Hazell said Garcia had a "great" spring, a sentiment that several of his teammates had indicated in the early summer. He's only 6-foot and 218 pounds, but many have been impressed by his quickness and instincts.

"And coming into fall camp, we were going to give him an opportunity to win the job with the 1s," Hazell said. "We'll see where it goes; it's still early."

Up the tempo

Hazell says the Boilermakers aren't yet up the pace that they ended the spring.

But it will be discussed, likely in staff and team meetings and walk-thrus later Saturday afternoon.

"They're not in great football shape yet," Hazell said. "Plus, anxiety causes a little stress, which makes them breathe a little harder, but I thought they worked pretty hard. Obviously the execution needs to rise a lot. But not a bad start."

Purdue will practice again Sunday in the late afternoon; it will have full pads for the first time on Wednesday.

"There needs to be a sense of urgency," Hazell said. "Today is Aug. 3, we play four weeks from today. We just have to have more suddenness about everything we do."

This and that

Freshman defensive tackle Ra'Zahn Howard was at practice Saturday but did not participate.

He has yet to pass a sickle cell test, although it seems like a formality to getting in uniform.

"He wasn't able to get that done prior to coming to camp, so he'll be available on Monday," Hazell said.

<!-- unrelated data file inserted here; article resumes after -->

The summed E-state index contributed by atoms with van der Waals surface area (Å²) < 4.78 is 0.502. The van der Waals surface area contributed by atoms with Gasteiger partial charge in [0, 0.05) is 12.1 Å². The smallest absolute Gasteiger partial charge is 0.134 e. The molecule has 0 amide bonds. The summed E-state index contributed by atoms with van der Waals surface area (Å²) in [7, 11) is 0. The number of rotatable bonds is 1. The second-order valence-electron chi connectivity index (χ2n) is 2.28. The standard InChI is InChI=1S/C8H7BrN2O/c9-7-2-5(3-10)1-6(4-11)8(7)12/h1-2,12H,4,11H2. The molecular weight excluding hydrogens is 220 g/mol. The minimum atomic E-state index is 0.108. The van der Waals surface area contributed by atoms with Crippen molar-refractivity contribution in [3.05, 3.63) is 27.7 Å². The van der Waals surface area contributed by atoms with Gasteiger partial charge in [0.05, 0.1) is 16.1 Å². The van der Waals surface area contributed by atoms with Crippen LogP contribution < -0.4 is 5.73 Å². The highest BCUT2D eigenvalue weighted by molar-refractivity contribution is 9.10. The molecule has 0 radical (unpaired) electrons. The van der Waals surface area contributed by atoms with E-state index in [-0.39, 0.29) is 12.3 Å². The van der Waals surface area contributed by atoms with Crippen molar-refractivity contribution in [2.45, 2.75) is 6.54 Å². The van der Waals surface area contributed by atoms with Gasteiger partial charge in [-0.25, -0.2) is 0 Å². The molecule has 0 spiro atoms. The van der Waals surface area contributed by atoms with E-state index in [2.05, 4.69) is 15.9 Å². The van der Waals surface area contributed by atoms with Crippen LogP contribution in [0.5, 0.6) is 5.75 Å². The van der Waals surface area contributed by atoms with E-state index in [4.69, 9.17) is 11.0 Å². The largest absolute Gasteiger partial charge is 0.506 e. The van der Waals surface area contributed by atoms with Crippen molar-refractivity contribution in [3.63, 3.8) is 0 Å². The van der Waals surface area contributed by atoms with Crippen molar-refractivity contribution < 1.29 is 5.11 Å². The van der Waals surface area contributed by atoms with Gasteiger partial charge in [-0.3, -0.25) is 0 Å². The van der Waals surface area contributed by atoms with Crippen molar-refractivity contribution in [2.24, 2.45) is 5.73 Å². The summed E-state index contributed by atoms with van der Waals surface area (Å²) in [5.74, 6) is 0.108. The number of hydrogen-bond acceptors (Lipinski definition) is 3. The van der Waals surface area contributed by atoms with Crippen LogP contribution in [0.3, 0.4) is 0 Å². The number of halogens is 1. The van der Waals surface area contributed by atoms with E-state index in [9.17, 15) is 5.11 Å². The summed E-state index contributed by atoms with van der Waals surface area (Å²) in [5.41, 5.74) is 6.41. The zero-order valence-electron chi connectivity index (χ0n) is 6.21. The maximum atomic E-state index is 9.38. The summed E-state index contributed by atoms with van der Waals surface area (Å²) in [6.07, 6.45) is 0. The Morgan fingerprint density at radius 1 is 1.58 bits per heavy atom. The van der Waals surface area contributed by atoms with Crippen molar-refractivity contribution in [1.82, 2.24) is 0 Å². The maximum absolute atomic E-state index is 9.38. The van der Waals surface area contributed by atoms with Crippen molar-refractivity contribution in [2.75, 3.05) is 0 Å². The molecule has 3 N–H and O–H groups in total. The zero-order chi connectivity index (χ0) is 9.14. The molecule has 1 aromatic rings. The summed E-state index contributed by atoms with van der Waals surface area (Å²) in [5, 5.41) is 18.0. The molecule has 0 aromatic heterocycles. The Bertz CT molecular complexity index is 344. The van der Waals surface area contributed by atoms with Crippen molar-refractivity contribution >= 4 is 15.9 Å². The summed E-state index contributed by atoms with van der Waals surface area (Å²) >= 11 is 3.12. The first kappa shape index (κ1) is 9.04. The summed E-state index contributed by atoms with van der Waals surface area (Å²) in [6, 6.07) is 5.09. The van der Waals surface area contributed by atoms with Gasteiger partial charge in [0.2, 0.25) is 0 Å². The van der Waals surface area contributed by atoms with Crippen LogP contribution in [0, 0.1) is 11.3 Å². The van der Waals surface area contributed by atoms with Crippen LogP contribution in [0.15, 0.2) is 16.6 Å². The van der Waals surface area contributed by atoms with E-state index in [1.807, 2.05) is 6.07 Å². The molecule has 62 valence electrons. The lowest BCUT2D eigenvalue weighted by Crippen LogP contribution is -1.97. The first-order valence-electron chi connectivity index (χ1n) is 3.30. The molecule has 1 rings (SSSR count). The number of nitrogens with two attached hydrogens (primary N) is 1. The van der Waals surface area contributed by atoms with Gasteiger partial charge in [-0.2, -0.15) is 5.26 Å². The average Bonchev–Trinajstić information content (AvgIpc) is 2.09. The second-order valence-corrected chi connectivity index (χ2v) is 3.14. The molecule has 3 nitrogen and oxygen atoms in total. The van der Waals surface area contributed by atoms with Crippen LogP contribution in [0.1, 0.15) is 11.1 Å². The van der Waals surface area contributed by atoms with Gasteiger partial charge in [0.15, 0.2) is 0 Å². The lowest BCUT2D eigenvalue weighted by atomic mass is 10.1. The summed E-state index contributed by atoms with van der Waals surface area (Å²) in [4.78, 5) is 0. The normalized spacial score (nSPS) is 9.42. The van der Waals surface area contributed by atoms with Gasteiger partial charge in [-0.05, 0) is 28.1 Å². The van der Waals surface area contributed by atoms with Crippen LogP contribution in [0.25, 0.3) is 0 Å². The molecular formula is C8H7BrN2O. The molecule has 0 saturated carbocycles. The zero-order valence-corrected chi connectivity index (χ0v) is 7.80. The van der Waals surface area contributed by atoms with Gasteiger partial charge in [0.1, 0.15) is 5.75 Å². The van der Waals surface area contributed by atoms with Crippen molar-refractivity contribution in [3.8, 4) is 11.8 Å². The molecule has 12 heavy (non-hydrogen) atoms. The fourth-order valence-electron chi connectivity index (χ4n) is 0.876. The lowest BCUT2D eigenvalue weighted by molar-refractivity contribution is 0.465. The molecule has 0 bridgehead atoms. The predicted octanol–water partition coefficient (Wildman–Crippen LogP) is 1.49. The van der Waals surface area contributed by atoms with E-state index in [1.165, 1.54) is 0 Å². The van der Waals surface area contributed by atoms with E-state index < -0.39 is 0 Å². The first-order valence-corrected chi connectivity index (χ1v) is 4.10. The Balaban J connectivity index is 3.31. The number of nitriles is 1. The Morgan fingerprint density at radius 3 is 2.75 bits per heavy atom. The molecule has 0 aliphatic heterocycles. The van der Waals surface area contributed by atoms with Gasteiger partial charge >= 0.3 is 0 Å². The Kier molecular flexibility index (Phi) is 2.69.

Freshmen Myles Norwood and DaWan Hunte were in walking boots with lower leg injuries.

But Hazell expected them to be short-term issues and predicted a return near the start of classes in two weeks.

Purdue rotated its wide receivers often Saturday, with Dolapo Macarthy, Danny Anthrop and Shane Mikesky seeming to get a majority of the first-team reps.

It was a bit of a surprise to see Macarthy with almost no restrictions. He had been rehabbing from offseason knee surgery.

"He was the one guy I thought who stood out," Hazell said. "I thought he would be a little slower starting, but he was pretty sharp for first day."

Purdue is looking for receivers to emerge. B.J. Knauf, Marshall, Dan Monteroso and Gary Bush seemed to get a number of good looks, too, mostly on the second and third teams.

"We want to see the best six guys, whoever those guys are," he said. "We're going to give some of those younger guys an opportunity to compete for that job. I saw Monteroso in there a couple times, making a couple plays."

Henry says the Boilers will have to be deep on the outside.

"The way that our offense works, we have a lot of deep routes and things of that nature, so the receivers do a lot of running, a lot of motions, a lot of shifts, so we're going to have to rotate guys in and out. We need to get as many guys ready as possible."

Purdue held "quiet time" this morning, which will be a daily occurrence.

The eight-minute session this morning, prior to practice, focused on the USA section in the team's "A Player's Manual," according to Hazell.

"It's about being worldly," the first-year coach said. "One of the first things in the book is that freedom isn't free. I want these guys to understand that there's a lot of guys out there fighting for us so we can do the things that we love to do."